Investing in real estate is an endeavor as rewarding as other investment vehicles such as stocks or bonds but can involve a lesser degree of management in monitoring your holdings (especially if you’re engaged in apartment syndications). So, what is the best way to generate income from real estate?
In this article, we will focus on rentals. Specifically, we’ll identify which type of real estate investment you might find better: Apartment Syndications or Single-Family Rentals.
First, let’s define these two. Apartment Syndications are, simply put, the pooling of money from numerous investors to buy an apartment complex which will then be fixed up, if needed, and rented out. This is a partnership where a manager handles the transactions of the rental property while you, along with other investors fund the endeavor.
Single-Family Rentals (SFRs) are self-explanatory—you buy single-family homes, fix them up for a cost if necessary and then rent them out.
Now, let’s differentiate between the two in terms of cost. Naturally, single-family homes are typically cheaper as a whole than multi-family apartments; although apartment complexes often come out cheaper on a per-unit or “door” basis. So, if you’re simply looking at a $100,000 single-family home compared to a $1,000,000 apartment complex, the difference in the cost would be staggering. However, we’re talking about apartment syndication here, which means that the cost to acquire an apartment complex is divided among the investors, so, you won’t have to worry about shelling out as big of an amount.
Apart from acquisition costs, you also have to deal with repair costs. When buying any property, repair costs are usually incurred. You want the place to be in pristine condition so that you can rent it out sooner and at a good price.
For both single-family rentals and apartment syndications, repair costs would naturally depend on the condition of the property when you bought it. The only difference between the two is how much of the cost you shoulder. With SFRs, you don’t have anyone to share the burden with, compared to joining apartment syndications, where the General Partner (GP) takes care of the arrangement, and you typically just pay a fraction of the cost.
Another thing you have to consider is maintenance expenses. In a typical lease agreement, renters do not shell out money for maintenance and upkeep, so these costs would all have to be shouldered by the lessor.
If you’re managing one or multiple single-family rentals by yourself, you have to pay for the costs out of pocket. Logistics would also have to be considered if you have to visit multiple properties all at the same time, just for maintenance. In apartment syndications, the partnership may bring in or hire a third-party property manager, who’ll take care of the maintenance, the cost of which will be spread among all investors.
Vacancies are where you have real leverage when it comes to apartment syndications. Suppose you only manage one single-family rental. What happens when that becomes vacant? Your cash flow will come to a halt until another tenant occupies it. In contrast, when a single unit in a multi-unit apartment rental is vacated, the partnership’s cash flow, including yours, will not be as affected since the other units are still generating income.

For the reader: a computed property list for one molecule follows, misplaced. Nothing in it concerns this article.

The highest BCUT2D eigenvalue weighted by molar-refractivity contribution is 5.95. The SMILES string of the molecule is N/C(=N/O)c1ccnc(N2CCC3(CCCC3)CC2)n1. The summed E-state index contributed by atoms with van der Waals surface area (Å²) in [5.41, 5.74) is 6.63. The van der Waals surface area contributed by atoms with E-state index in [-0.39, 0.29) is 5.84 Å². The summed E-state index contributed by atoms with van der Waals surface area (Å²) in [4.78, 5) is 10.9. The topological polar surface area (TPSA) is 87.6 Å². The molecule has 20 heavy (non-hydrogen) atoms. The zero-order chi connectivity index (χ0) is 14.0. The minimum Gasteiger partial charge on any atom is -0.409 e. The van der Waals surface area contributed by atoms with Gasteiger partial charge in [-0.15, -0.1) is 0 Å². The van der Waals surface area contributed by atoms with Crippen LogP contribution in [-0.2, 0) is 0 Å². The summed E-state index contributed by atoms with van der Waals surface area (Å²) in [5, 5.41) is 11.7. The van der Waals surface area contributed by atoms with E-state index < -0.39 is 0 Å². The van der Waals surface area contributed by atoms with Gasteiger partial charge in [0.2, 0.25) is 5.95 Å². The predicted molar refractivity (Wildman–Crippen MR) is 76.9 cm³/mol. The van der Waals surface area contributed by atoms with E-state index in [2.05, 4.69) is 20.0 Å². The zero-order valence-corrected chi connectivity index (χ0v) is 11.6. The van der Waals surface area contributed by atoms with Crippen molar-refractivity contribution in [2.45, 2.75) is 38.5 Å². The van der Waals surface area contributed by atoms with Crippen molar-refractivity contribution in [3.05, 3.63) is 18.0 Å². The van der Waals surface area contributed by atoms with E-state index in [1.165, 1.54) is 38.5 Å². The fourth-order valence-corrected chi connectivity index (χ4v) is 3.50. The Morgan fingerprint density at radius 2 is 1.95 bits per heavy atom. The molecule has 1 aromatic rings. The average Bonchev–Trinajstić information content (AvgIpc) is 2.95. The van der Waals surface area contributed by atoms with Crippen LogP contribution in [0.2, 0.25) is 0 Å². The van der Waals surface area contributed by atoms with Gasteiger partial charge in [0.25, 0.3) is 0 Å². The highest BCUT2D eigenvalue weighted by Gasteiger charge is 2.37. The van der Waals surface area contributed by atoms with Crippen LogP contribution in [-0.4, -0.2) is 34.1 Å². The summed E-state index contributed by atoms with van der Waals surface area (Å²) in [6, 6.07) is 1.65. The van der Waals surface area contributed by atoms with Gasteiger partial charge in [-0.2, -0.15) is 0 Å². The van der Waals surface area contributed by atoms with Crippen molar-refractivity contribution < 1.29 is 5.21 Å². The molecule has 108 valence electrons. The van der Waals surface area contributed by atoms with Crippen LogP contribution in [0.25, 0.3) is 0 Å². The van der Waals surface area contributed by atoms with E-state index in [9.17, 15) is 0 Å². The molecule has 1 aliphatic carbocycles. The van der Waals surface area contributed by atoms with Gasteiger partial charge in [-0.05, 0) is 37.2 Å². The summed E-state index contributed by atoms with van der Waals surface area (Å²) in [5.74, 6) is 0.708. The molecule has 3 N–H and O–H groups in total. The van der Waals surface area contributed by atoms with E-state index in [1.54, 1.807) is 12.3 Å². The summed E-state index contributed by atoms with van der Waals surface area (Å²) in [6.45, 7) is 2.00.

Economies of scale are something that we hear often when it comes to production. You exploit the inverse relation of increasing output versus the cost to produce said goods. But what does this mean in the real estate context?
Expenses and maintenance costs in apartment syndications are typically far less, compared to managing a portfolio of separate, single-family homes because in syndications all units are, quite literally, under one roof. As the number of rental units increases, net income is also increased as you reduce your cost, making it more cost-effective than managing a portfolio of single-family rentals.
Is Rental Still in Demand?
Now that we’ve discussed a few key points regarding real estate investing—rentals, in particular, let’s take a look at the demand for rentals. While some events or instances might influence families to move outside of the city and to the suburbs, potentially choosing to buy a property instead of renting, the demand for units located in key metropolitan areas will still be there.
Each city, district, and state have factors affecting the rental market, such as median household income, that may or may not hurt rental demand. A higher per capita household income may mean that more people in a certain area are able to buy homes instead of renting. However, it’s still more probable that a larger percentage may not be able to afford one and will continue to rent.
There are also commercial establishments that, due to the nature of their businesses, cannot afford to have their employees work from home. This is one thing that can contribute to steady demand in rental properties, especially in apartment complexes in key locations.
We’ve also seen instances where baby boomers who are approaching retirement, opt to let go of their large family home, and just choose to rent. Young families on the other hand, continue to rent as they save up enough cash to buy their first homes in the future. In both instances, the logical choice would be to choose a place that’s either near where they work or is in the vicinity of establishments they frequent.
Investing in apartment syndications certainly has its merits. People who have opted to invest in multifamily will tell you that it’s a worthwhile and relatively safe investment. We are Largo Group 2011, and we have been successfully providing our clients with professional guidance in the world of apartment syndications. If you would like to know more, schedule a call with us. We’d be more than happy to discuss details with you. We have a team of experts who can walk you through each step of the process in order to make this investment opportunity as easy as possible.